A designer shares her secrets for creating a cool backyard getaway
Written byJulie ChaiJuly 14, 2009
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Made in the shade
When your garden's got a cool out-door dining room, a shaded retreat, and a lush entertainment courtyard, taking a summer vacation can be as simple as stepping out your own back door.
That's the idea behind landscape designer Patricia Wagner's plot in San Leandro, California. "I was asking a lot of my garden," says Wagner, who wanted outdoor spots to work, relax, and host intimate dinners as well as large, lively parties. Her garden took just three weeks from design to completion ― "I knew what I needed," she says ― and she fit everything in by dividing her 1,500-square-foot backyard into a series of rooms that flow easily into one another.
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Plant green walls
To maintain a feeling of openness in the compact space, Wagner chose understated furniture. At a garage sale, she found a delicate-looking metal dining set that wouldn't impede garden views, then topped the table with glass. "You can look through the tabletop and furniture and see the garden beyond," Wagner says.
The dining area's simple candle chandelier (Wagner found hers at Ikea) is more functional than pillar candles.
Pittosporum tenuifolium ‘Silver Sheen’ hedges define the outdoor dining/work space. Wisteria vines cover the arbor.
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Brighten with whites
White ‘Iceberg’ roses (left) and plants with white-and-green foliage stand out against the greenery.
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Add water music
A two-tiered fountain burbles in the center of the party patio. Geranium incanum ‘Sugar Plum’ grows at its base.
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Use your corners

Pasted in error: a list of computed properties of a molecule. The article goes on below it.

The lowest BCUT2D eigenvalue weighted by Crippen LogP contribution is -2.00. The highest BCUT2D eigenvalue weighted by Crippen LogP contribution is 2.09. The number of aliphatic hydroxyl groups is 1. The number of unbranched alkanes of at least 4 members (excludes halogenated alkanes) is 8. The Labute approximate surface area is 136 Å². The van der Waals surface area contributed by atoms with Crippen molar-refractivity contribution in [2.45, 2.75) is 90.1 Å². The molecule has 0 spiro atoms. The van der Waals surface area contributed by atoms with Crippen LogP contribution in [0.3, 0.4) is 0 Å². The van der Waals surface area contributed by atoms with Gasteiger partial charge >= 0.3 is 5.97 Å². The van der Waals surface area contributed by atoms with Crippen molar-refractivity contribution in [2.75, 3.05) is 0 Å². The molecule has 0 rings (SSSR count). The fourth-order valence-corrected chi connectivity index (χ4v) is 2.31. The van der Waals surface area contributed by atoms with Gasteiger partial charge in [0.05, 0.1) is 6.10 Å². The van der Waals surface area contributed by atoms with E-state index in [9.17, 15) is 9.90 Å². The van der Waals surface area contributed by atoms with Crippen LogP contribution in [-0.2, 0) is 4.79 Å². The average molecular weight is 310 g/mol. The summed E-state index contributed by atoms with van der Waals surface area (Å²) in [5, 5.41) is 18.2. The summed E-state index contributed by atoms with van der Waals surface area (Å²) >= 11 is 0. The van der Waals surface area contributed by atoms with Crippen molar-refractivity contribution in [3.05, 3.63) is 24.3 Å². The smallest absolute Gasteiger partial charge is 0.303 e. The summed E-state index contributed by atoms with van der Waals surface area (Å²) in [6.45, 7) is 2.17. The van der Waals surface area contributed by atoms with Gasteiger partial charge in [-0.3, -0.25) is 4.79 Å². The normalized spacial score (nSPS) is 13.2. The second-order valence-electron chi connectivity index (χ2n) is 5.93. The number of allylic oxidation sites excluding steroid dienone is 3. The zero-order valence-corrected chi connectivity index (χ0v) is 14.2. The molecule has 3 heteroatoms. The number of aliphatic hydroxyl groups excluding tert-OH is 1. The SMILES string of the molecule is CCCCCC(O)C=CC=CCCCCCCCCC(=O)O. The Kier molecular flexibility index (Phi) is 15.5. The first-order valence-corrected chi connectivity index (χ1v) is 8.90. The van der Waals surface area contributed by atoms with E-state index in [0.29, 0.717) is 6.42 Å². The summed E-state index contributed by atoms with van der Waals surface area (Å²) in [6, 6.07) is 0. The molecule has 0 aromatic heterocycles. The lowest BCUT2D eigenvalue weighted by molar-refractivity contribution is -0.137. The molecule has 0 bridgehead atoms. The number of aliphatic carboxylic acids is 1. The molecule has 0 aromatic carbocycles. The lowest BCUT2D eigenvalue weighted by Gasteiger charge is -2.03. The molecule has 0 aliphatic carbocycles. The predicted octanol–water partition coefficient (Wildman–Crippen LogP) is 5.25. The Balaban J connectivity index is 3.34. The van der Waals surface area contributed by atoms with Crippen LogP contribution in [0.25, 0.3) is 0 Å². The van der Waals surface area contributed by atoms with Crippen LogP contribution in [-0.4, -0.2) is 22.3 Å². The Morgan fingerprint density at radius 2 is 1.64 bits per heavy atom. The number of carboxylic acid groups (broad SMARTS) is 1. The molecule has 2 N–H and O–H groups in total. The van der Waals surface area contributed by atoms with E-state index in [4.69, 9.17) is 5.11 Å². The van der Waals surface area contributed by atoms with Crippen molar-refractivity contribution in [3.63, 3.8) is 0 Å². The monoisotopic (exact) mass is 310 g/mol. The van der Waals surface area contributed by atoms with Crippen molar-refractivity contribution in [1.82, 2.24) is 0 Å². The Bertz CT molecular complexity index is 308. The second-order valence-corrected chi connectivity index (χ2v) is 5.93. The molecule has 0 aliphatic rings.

To furnish a retreat where she and husband Elliot relax, Wagner set out a pair of redwood Adirondack chairs made by her brother-in-law. Dry-laid flagstones interplanted with lime green Scotch moss add to the serene feel.
"This is our no-cell-phone zone," Wagner says.
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Shade-loving plants: 1 - 5
1. Acer japonicum 'Aconitifolium' A slow-growing deciduous tree, to 15 feet tall; leaves are deeply cut. Filtered shade is best; full sun satisfactory except in hottest climates.
2. Begonia semperflorens Low-growing bedding plants (up to a foot tall) pump out flowers in white and shades of red from spring through fall (winter annual in hottest climates). Filtered sun or bright indirect light.
3. Camellia japonica 'Nuccio’s Gem' White flowers and evergreen leaves on a shrub that grows to 12 feet tall and sometimes more. Filtered light.
4. Dogwood (Cornus alba 'Elegantissima') Deciduous shrub reaching 10 feet tall and wide with red stems, green-and-white foliage, and small, fragrant, creamy white flowers in spring. Light shade.
5. Variegated Nemesia caerulea (pictured) Compact mild-climate perennial reaches 2 feet tall ― perfect for a pot. Rich green leaves with white edges; delicate lavender-pink blooms. Part shade.
Shade-loving plants: 6
6. Oakleaf hydrangea A slow-growing shrub, 6 to 8 feet tall, with white flowers in late spring and summer, and deeply lobed green leaves that turn bronze or crimson in fall. Part shade in hottest climates.
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Shade-loving plants: 7 & 8
7. Rhododendron 'Anna H. Hall' Pink-tinged white flowers on an evergreen shrub that grows 3 to 6 feet tall. Best in filtered sun, but can take more sun where summers are foggy.
8. Western azalea (Rhododendron occidentale) An upright shrub, native to the mountains and foothills
of California and Oregon. Grows 6 to 10 feet tall; fragrant, funnel-like blooms range from white to pinkish white. Filtered light.
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1. Patio with decomposed granite underfoot, a cooling fountain, a stacked-stone seating wall, and plenty of room for large gatherings.
2. Shaded retreat for two beneath tall cedar trees.
3. Outdoor dining and work area.
"I created spaces based on how we live and what we need from the garden," says Wagner. "To quote Dorothy in The Wizard of Oz, 'If I ever go looking for my heart's desire again, I won’t look any further than my own backyard.' "